UNCTAD and the Civil Society should Work together for Inclusive Development

March 07, 2008, Hanoi, Vietnam
The Pre-UNCTAD XII Asian Civil Society Forum organised by CUTS Centre for International Trade, Economics & Environment (CUTS CITEE), Jaipur on 6-7 March 2008 in Hanoi, Vietnam provided room for discussion on the future role of United Nations Conference on Trade and Development (UNCTAD). It was organised as a part of its project on trade-development-poverty linkages, which is being implemented with the support from the Department for International Development (DFID), UK and the Ministry of Foreign Affairs (MINBUZA), the Netherlands.

In view of the upcoming UNCTAD XII Conference on April 20-25, 2008 in Accra, Ghana, the issue of how to redefine the organisation’s developmental role and strengthen its institutional effectiveness received special attention. While the significance of UNCTAD was widely agreed upon as the most relevant forum of South-South cooperation, it became clear that its effectiveness will vitally depend on the political willingness of the participating countries. With regards to the increased complexity of international relations in a globalised world, the revitalisation of UNCTAD’s role as an organisation representing developing countries’ views in international negotiations is a must.

Key points that emerged in the discussion included a closer cooperation of civil society organisations (CSOs) in the framework of UNCTAD. The conference addressed the vital aspects of aid effectiveness and food security, a closer cooperation of other UN agencies with UNCTAD and a rationalisation of funds, a deeper integration in accordance with developing countries’ needs and a budgetary contribution of developing countries to the UN bodies to stop the dependence on donors from developed countries.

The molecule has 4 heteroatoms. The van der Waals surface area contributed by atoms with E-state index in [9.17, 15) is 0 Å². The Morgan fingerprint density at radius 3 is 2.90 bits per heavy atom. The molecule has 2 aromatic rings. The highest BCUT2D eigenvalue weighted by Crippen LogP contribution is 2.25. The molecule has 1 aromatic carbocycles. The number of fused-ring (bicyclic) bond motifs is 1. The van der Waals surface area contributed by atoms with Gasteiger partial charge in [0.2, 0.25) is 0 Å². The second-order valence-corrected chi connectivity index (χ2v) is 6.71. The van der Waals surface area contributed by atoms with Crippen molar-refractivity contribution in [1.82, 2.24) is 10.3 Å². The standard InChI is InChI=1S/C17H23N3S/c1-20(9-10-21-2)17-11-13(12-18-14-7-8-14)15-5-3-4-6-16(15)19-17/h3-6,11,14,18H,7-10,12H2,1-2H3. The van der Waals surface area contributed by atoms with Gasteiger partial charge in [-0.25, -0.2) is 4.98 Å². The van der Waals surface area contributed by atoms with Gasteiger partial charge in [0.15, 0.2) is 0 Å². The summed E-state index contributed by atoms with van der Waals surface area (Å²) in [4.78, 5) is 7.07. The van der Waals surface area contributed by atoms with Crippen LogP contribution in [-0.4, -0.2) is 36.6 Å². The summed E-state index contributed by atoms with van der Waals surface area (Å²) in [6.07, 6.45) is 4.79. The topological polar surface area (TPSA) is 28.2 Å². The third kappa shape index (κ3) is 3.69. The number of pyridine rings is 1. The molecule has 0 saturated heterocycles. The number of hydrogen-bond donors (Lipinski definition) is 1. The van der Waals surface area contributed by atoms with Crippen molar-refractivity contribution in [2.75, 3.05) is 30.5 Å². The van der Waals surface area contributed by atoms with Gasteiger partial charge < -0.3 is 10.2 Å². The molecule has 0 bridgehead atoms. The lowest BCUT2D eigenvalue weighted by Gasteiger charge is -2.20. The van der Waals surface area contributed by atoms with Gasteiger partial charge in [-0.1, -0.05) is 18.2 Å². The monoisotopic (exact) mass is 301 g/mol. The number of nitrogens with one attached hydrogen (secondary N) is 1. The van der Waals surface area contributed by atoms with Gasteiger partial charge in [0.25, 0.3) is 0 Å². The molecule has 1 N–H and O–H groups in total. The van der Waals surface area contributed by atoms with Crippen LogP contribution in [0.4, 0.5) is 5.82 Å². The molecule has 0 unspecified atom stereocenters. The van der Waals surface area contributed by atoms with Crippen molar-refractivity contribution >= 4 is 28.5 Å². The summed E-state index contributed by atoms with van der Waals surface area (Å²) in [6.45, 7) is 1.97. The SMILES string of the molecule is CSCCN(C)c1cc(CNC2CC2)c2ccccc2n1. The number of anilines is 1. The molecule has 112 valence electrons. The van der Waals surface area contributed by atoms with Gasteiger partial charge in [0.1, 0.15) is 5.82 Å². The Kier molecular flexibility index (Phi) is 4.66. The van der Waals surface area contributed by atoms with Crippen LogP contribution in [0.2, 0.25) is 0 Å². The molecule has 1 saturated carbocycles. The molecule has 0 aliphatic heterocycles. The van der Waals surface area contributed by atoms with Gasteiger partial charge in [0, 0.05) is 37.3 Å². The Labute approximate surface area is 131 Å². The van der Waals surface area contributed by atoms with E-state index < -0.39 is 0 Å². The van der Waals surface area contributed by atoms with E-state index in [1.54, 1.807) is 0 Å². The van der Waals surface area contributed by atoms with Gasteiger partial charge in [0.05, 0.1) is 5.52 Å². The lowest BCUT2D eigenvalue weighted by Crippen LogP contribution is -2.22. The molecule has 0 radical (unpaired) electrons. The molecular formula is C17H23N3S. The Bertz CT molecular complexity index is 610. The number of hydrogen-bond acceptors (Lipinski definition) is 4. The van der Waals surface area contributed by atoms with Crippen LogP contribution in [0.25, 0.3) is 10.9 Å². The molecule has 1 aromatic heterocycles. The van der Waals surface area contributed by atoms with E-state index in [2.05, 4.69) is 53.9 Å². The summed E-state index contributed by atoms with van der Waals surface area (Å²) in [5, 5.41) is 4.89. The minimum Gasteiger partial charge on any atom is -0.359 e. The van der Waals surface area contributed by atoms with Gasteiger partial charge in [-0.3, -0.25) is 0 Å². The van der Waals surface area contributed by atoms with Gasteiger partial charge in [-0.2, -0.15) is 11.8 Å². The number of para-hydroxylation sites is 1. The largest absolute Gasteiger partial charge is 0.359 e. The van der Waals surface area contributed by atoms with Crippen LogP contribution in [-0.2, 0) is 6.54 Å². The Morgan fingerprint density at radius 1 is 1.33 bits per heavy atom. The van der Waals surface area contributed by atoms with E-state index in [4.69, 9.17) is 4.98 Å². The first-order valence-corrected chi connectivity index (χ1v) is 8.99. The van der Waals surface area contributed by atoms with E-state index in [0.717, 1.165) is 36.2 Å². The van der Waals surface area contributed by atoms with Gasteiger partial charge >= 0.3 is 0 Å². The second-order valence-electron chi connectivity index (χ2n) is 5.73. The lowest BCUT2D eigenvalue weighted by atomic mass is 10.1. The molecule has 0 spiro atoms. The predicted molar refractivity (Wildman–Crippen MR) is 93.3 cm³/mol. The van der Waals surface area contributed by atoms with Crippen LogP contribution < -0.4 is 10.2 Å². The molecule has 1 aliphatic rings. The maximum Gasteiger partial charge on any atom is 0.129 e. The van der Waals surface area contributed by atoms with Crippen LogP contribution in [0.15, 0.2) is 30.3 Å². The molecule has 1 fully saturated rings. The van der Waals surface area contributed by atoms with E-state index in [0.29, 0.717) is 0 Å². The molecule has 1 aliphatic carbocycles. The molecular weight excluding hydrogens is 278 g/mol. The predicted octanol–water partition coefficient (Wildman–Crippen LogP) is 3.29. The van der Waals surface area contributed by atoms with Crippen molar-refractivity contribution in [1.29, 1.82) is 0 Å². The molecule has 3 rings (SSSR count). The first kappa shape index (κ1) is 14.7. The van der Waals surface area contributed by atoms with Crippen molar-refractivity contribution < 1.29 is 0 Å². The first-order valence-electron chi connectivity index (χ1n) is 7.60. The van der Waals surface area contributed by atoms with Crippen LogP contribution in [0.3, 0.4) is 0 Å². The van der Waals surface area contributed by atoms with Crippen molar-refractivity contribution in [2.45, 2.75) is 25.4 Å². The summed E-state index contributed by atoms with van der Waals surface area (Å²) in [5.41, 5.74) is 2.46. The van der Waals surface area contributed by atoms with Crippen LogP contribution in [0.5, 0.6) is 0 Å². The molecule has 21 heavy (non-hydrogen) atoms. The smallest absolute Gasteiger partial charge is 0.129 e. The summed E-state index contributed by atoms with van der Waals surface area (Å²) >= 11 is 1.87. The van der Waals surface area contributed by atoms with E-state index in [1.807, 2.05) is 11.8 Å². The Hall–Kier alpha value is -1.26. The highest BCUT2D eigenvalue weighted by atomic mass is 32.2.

Keeping in mind the high divergence of interests of developing countries, the most difficult task will be to define policy implications that are acceptable for all. The constraints to development faced by developing countries will not be solved under the framework of trade liberalisation, but under the development aspect. Possible strategies to revitalise the role of UNCTAD and restore the organisational balance (vis-à-vis other UN organisations and Bretton Woods institutions) were seen in the extension of its research capabilities.

Considering the currently highly imbalanced international trade system, it is vital for developing countries to face the upcoming challenges. A reformation of UNCTAD will vitally depend on the successful coordination of G-77 and further informal groupings. UNCTAD has to convince developing countries that it is willing and able to deliver the resources and expertise needed to transform the existing world economic order and ensure fair and equitable development for all.
For more information, please contact:
Alice Pham, ap@cuts.org
Sonja Blasig, sb4@cuts.org